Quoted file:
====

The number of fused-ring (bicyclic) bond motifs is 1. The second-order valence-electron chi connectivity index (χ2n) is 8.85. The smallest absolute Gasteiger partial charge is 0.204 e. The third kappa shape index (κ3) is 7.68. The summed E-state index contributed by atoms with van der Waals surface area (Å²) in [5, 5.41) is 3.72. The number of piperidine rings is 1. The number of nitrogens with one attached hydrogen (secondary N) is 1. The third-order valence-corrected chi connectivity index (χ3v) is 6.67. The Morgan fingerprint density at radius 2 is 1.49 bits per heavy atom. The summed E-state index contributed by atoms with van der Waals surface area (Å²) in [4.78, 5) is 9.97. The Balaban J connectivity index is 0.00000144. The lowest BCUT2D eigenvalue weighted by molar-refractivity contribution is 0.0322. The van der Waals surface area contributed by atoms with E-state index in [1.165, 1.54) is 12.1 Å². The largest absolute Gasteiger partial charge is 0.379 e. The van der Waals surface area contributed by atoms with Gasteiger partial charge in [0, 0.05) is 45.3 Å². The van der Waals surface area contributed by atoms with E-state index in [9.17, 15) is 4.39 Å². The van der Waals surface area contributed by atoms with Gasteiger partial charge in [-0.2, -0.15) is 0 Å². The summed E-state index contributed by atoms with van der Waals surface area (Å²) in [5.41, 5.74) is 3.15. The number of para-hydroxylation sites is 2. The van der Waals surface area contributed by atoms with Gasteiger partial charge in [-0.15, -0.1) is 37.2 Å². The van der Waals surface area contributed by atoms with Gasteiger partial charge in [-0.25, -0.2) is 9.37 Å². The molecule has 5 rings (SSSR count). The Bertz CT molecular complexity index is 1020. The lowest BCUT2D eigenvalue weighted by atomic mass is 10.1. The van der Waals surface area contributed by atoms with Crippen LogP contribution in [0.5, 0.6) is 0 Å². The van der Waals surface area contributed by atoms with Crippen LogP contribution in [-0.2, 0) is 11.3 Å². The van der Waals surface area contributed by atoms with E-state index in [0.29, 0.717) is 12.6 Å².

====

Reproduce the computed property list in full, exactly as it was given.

The number of fused-ring (bicyclic) bond motifs is 1. The second-order valence-electron chi connectivity index (χ2n) is 8.85. The smallest absolute Gasteiger partial charge is 0.204 e. The third kappa shape index (κ3) is 7.68. The summed E-state index contributed by atoms with van der Waals surface area (Å²) in [5, 5.41) is 3.72. The number of piperidine rings is 1. The number of nitrogens with one attached hydrogen (secondary N) is 1. The third-order valence-corrected chi connectivity index (χ3v) is 6.67. The Morgan fingerprint density at radius 2 is 1.49 bits per heavy atom. The summed E-state index contributed by atoms with van der Waals surface area (Å²) in [4.78, 5) is 9.97. The Balaban J connectivity index is 0.00000144. The lowest BCUT2D eigenvalue weighted by molar-refractivity contribution is 0.0322. The van der Waals surface area contributed by atoms with E-state index in [1.165, 1.54) is 12.1 Å². The largest absolute Gasteiger partial charge is 0.379 e. The van der Waals surface area contributed by atoms with Gasteiger partial charge in [0, 0.05) is 45.3 Å². The van der Waals surface area contributed by atoms with E-state index in [9.17, 15) is 4.39 Å². The van der Waals surface area contributed by atoms with Gasteiger partial charge in [-0.2, -0.15) is 0 Å². The summed E-state index contributed by atoms with van der Waals surface area (Å²) in [5.41, 5.74) is 3.15. The number of para-hydroxylation sites is 2. The van der Waals surface area contributed by atoms with Gasteiger partial charge in [-0.15, -0.1) is 37.2 Å². The van der Waals surface area contributed by atoms with Gasteiger partial charge in [-0.25, -0.2) is 9.37 Å². The molecule has 5 rings (SSSR count). The Bertz CT molecular complexity index is 1020. The lowest BCUT2D eigenvalue weighted by atomic mass is 10.1. The van der Waals surface area contributed by atoms with Crippen LogP contribution in [0.5, 0.6) is 0 Å². The van der Waals surface area contributed by atoms with Crippen LogP contribution in [-0.2, 0) is 11.3 Å². The van der Waals surface area contributed by atoms with E-state index in [0.29, 0.717) is 12.6 Å².